News Release, U.S. Postal Service
WASHINGTON, DC — The U.S. Postal Service honors the 50th anniversary of Earth Day by putting its own stamp on raising awareness of our environment and the communities in which we live and serve. The new Earth Day Forever stamp marks five decades of Americans coming together to celebrate the importance of protecting the environment. The stamp will be available for sale nationwide on April 18.
The Postal Service has canceled the first-day-of-issue ceremony for the Earth Day stamp due to social distancing guidance. News of the stamp can be shared using the hashtag #EarthDayStamps.
On the first Earth Day in 1970, millions of people across America joined to rally against pollution. The event quickly developed into an annual tradition. As time passed, educating children about the environment became a priority, with the annual celebration also providing an opportunity for businesses to showcase new goods and services that are mindful of the environment.
Today, Earth Day remains a high-profile day for people around the world to recognize the importance of the planet and the impact of their environmental footprint. The Earth Day Forever stamp is a reminder for both senders and recipients that we share the atmosphere on our planet.
The Earth Day Forever stamp is being issued in booklets of 20 stamps. Art director Antonio Alcalá created the painting of Earth, using gouache on watercolor paper. The design features small green lines surrounding the blue planet. The title of the stamp runs across the top, and the words “Forever” and “USA” appear along the bottom. Ricky Altizer was the typographer. This Forever stamp will always be equal in value to the current First-Class Mail 1-ounce price.
In the 1950s and 1960s, as the dangers of pollution were becoming a common concern, a groundswell of support began for a day to celebrate the planet. It gained further traction in 1969 after what was then the largest oil spill in U.S. history occurred off the coast of Santa Barbara, CA.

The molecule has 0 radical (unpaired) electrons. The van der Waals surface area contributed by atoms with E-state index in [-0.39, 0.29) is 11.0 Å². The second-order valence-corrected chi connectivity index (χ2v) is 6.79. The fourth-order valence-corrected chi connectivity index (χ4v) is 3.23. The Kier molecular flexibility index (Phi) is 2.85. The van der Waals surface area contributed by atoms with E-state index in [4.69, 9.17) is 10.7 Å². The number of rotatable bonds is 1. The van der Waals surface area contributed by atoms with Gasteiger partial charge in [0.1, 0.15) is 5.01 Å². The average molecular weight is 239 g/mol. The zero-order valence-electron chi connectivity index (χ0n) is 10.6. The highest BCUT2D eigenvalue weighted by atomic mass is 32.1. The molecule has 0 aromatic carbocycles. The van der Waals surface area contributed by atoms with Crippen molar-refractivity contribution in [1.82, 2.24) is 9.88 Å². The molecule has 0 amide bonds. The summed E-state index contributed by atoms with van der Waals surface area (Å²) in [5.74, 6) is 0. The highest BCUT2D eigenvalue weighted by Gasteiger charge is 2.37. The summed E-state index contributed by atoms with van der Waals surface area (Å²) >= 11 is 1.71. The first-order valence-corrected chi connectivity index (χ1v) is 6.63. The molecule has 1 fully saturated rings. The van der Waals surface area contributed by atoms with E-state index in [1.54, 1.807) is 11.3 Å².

Soon after the spill, Sen. Gaylord Nelson (D-WI), a conservationist who championed legislation to protect natural resources, resolved to unite the nation around environmental causes. Senator Nelson inspired thousands of people to organize environmental teach-ins at universities, schools and community centers around the country. April 22, between college spring break and finals, was chosen as the date for a national observance.
USPS has long been a sustainability leader through a variety of policies and programs, including recycling and renewable energy initiatives. The more than 630,000 employees of the Postal Service are “Putting Our Stamp on a Greener Tomorrow,” with more information available at usps.com/green.
Customers may purchase stamps and other philatelic products through the Postal Store at usps.com/shopstamps, by calling 800-STAMP24 (800-782-6724), by mail through USA Philatelic or at Post Office locations nationwide.
Information on ordering first-day-of-issue postmarks and covers is at usps.com/shop.
The Postal Service receives no tax dollars for operating expenses and relies on the sale of postage, products and services to fund its operations.